10. Yeah, the studies about the conservatism of the young keep piling up. And I think I am fairly happy with it, because it is a good kind of conservatism (not the one corporate whores of certain political parties claim to be theirs). Young people want safety nets to fall back upon, simply because they see a certain dearth of them in their own daily lives. When many jobs has fixed terms, low entry wages and ridiculous qualification requirements, a certain healthy conservatism to keep your shit together is quite necessary. For that matter, I am somewhat envious that you have something to fall back upon. And that you've seen quite a lot of the world due to your study arrangements, which must be stressful, but also pretty cool. I think that is a good way to fix your thinking and I'd like to consider it in regards to my anxieties. Even though I to a certain degree think that my urge to live on my own once I become teacher in training is not only to give in to societal standards, but also to brush aside those anxieties and make myself able to try out things I couldn't due to my current situation. Socializing more, as the foremost thing. I am a little resenting myself for not being able to form any lasting friendships due to my evasion of private topics, even though university should be the best place to meet like-minded people who share your passions. I did make improvements to my general social ineptitude here, but I still couldn't completely overcome it enough to actually keep relationships alife and it may also be too late by now to make new ones.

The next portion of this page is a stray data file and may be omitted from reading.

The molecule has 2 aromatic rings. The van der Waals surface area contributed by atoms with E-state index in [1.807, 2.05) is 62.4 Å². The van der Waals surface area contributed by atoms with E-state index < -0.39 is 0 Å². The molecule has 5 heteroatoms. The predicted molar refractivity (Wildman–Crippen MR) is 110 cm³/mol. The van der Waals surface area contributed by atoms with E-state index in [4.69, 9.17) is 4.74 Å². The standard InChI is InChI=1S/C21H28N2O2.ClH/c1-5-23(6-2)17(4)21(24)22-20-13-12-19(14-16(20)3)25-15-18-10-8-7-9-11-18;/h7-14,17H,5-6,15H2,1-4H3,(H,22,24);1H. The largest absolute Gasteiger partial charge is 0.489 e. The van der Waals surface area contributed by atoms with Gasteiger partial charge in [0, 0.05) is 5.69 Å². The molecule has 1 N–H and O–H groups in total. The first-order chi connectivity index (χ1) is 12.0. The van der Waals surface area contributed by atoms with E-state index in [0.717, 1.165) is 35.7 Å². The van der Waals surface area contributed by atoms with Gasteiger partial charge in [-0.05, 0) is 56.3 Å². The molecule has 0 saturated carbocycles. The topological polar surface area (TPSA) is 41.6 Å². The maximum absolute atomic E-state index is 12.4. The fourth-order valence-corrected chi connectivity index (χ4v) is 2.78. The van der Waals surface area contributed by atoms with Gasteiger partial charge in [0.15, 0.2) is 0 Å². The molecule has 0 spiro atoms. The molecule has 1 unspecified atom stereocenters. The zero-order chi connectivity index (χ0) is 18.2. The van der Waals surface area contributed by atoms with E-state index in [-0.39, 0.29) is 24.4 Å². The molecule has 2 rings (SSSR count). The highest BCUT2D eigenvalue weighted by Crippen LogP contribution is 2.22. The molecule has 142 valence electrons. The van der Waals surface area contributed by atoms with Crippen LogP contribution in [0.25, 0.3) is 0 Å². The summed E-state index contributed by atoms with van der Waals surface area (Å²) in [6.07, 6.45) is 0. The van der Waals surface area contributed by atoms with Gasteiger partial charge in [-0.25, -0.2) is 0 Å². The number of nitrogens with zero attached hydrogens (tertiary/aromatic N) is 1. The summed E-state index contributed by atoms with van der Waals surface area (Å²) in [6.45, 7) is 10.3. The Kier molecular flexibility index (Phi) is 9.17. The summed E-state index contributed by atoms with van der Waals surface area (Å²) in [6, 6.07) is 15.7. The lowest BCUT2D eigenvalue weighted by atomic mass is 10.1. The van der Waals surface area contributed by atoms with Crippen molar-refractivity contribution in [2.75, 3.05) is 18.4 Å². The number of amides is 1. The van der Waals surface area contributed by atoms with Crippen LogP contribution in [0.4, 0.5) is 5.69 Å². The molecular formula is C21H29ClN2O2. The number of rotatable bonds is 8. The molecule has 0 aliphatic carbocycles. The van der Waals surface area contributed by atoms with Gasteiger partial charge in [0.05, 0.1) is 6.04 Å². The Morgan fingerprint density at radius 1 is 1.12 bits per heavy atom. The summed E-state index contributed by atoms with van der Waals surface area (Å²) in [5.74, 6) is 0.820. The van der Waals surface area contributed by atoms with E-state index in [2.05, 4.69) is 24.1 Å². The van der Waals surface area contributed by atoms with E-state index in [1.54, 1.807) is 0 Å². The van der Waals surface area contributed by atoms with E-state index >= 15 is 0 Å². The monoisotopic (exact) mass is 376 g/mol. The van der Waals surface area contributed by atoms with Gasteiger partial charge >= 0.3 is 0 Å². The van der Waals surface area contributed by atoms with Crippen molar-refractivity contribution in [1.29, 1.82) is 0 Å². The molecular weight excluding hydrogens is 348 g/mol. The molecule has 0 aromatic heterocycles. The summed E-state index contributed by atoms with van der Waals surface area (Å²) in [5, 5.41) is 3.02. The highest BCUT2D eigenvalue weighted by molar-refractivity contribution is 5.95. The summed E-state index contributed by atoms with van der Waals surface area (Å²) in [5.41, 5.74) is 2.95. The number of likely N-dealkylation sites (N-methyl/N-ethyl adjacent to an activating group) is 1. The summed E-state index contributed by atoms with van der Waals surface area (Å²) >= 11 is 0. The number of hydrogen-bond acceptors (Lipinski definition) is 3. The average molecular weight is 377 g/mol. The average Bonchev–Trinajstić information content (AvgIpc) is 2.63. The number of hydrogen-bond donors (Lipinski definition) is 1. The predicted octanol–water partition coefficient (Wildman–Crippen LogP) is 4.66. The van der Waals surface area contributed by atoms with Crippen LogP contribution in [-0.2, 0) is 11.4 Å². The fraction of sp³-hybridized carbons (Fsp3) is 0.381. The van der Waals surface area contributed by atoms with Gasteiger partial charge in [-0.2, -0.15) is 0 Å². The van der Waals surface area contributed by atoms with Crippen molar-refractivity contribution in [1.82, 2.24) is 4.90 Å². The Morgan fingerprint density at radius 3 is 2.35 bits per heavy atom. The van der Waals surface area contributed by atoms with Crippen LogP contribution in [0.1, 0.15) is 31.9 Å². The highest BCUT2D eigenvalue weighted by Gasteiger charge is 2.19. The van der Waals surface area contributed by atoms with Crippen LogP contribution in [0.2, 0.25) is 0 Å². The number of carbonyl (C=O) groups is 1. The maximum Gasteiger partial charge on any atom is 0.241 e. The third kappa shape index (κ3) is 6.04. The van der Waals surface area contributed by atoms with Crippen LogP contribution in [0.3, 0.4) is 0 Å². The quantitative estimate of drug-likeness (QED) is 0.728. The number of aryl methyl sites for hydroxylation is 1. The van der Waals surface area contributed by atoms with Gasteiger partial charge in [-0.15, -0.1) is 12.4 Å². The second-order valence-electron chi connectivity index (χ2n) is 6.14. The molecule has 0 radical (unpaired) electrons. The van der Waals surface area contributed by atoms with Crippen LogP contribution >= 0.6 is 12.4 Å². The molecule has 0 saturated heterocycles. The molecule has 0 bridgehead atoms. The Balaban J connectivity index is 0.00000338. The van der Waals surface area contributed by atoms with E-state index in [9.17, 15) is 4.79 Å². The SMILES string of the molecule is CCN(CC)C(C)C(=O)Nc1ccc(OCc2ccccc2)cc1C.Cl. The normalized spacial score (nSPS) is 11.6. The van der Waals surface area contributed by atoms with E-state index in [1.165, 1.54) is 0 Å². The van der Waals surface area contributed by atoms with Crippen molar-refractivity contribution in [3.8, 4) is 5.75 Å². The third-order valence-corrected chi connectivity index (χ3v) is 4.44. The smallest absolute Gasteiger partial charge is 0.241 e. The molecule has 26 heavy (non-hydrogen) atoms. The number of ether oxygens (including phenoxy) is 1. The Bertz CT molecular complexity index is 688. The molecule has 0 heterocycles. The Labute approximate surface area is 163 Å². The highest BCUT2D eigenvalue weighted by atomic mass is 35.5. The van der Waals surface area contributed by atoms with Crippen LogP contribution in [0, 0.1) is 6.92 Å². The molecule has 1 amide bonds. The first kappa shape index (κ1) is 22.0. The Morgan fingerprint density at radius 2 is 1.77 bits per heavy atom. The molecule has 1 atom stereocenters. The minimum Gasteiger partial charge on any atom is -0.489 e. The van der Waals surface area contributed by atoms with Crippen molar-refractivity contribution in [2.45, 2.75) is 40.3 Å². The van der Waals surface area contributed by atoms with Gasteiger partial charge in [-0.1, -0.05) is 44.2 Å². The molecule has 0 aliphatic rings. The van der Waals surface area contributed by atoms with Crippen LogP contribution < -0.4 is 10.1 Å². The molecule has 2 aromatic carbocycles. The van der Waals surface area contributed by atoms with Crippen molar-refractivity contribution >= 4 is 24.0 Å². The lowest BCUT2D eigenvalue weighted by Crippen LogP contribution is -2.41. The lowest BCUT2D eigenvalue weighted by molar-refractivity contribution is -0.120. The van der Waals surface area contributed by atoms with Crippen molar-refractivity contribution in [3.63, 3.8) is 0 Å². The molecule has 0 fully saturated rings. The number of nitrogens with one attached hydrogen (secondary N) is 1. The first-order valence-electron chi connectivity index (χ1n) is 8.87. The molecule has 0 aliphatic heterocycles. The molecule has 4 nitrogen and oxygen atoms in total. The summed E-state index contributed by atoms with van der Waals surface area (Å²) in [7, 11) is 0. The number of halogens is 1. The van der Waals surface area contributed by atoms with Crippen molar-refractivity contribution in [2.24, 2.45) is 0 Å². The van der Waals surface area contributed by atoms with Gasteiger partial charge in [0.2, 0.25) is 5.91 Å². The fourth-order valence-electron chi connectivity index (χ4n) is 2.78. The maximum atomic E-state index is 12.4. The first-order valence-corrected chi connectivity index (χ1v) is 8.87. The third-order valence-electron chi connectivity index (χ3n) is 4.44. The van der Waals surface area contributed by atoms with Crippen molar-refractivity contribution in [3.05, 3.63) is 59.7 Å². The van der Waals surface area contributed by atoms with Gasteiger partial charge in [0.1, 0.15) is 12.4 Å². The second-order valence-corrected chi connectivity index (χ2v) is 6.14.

11. I take Berlin as a large city. I didn't move far (from the county of Brandenburg to Berlin), so that's not where my impression comes from. It may have something to do with the statistic bias of the people I surround myself with. My subjects are Computer Science and History. In Computer Science the male/female ratio is about 7:3, so in my first semesters I hung out mostly with young men who did indeed still live with their parents, but were about to move out. Most of them succeeded, I guess, I don't know exactly, because I barely have any contact with them anymore. Mostly because I'm rushing through my studies in the minimum amount of time and since I evaded the high failure rates in Computer Science, I seem to have left most of my peers behind me. The only ones I am surrounded with now are the brave few Computer Science Master of Education students like myself. We are 13 people, to be frank. Most of them are in their late twenties and have their own households for a long time, others are as young as I am, but get support from their families. Male to female ratio is somewhat more even here. In History the male/female ration is 2:8 in your ordinary course, but 1:1 in the Master of Education. Since the failure rate is barely existing in this subject, my fellow students seem to be younger, but still at least 2 years older than I am. Since I for some reason tend to hang out mostly with women, I do get the impression that almost all of my acquaintances live with boyfriends who are having full-time jobs and support their studies financially. Something that is backed up by the statistics I've found for the opening post. I believe my bias stems from this strange combination of subjects and the haste in which I rushed the Bachelor and Master. It is kinda weird to always be the youngest in the group who can only nod silently when the conversation of the day drifts to family planning once again... @ Raja / Theda: I should better mention that in these 4 years of my studies I actually managed to successfully keep it a secret from most of them, so I never got into the situation where people actually looked down on me for it. These anxieties are just baggage from the tiny ass village, where every shown weakness was used against me. One of the things was my relationship with my mother, which is frankly baffling, because the only thing people saw us do in public is doing groceries together once in a while (a result of my father having to be dragged kicking and screaming to the supermarket if we wanted use his car, so when we had to stockpile beverages, we were instead forced to haul them the old-fasioned way with our hands). People saw us do that and soon enough I was picked on by total strangers for, well being 'the guy who always carries bags with his mother'. This labeling as some kind of 'Momma's boy' really irritated me, mostly because it was one of the few things I couldn't trace back to that sore douche who caused our ostracism in the village that existed anyway. And even though the environment changed and the people in Berlin are far less hateful and petty, I can't help but worry that they think the same way and are just less inclined to laugh directly into your face. Well that is one of the reasons, the other one is that it makes for a godawful conversation subject where the best you could get for bringing it up is pity. To not taint any of the relationships with my acquaintances with my backstory, I tend to just evade talking about anything personal and keep it strictly on hobbies and professional stuff.